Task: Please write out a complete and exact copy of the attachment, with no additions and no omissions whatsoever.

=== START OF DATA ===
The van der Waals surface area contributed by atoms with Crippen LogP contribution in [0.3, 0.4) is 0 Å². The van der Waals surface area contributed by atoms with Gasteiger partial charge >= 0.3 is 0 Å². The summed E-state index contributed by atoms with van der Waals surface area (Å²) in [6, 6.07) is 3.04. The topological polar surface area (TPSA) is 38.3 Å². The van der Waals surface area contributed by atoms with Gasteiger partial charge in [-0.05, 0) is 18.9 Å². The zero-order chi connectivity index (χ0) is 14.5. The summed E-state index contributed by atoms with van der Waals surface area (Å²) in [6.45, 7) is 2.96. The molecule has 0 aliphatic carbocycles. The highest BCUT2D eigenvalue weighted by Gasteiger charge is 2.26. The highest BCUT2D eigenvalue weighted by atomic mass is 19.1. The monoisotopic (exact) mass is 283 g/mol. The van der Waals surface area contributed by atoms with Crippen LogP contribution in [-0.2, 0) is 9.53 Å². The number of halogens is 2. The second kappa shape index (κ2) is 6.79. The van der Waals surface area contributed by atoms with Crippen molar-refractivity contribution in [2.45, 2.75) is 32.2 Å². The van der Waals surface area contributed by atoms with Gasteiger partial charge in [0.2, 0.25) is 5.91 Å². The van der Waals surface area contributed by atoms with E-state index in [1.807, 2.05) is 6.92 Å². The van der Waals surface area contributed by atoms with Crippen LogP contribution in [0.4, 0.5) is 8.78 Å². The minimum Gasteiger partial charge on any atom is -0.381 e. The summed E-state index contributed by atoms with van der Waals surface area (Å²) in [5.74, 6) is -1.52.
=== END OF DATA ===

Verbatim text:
The van der Waals surface area contributed by atoms with Crippen LogP contribution in [0.3, 0.4) is 0 Å². The van der Waals surface area contributed by atoms with Gasteiger partial charge >= 0.3 is 0 Å². The summed E-state index contributed by atoms with van der Waals surface area (Å²) in [6, 6.07) is 3.04. The topological polar surface area (TPSA) is 38.3 Å². The van der Waals surface area contributed by atoms with Gasteiger partial charge in [-0.05, 0) is 18.9 Å². The zero-order chi connectivity index (χ0) is 14.5. The summed E-state index contributed by atoms with van der Waals surface area (Å²) in [6.45, 7) is 2.96. The molecule has 0 aliphatic carbocycles. The highest BCUT2D eigenvalue weighted by Gasteiger charge is 2.26. The highest BCUT2D eigenvalue weighted by atomic mass is 19.1. The monoisotopic (exact) mass is 283 g/mol. The van der Waals surface area contributed by atoms with Crippen LogP contribution in [-0.2, 0) is 9.53 Å². The number of halogens is 2. The second kappa shape index (κ2) is 6.79. The van der Waals surface area contributed by atoms with Crippen molar-refractivity contribution in [2.45, 2.75) is 32.2 Å². The van der Waals surface area contributed by atoms with Gasteiger partial charge in [0.2, 0.25) is 5.91 Å². The van der Waals surface area contributed by atoms with E-state index in [1.807, 2.05) is 6.92 Å². The van der Waals surface area contributed by atoms with Crippen LogP contribution in [0.4, 0.5) is 8.78 Å². The minimum Gasteiger partial charge on any atom is -0.381 e. The summed E-state index contributed by atoms with van der Waals surface area (Å²) in [5.74, 6) is -1.52.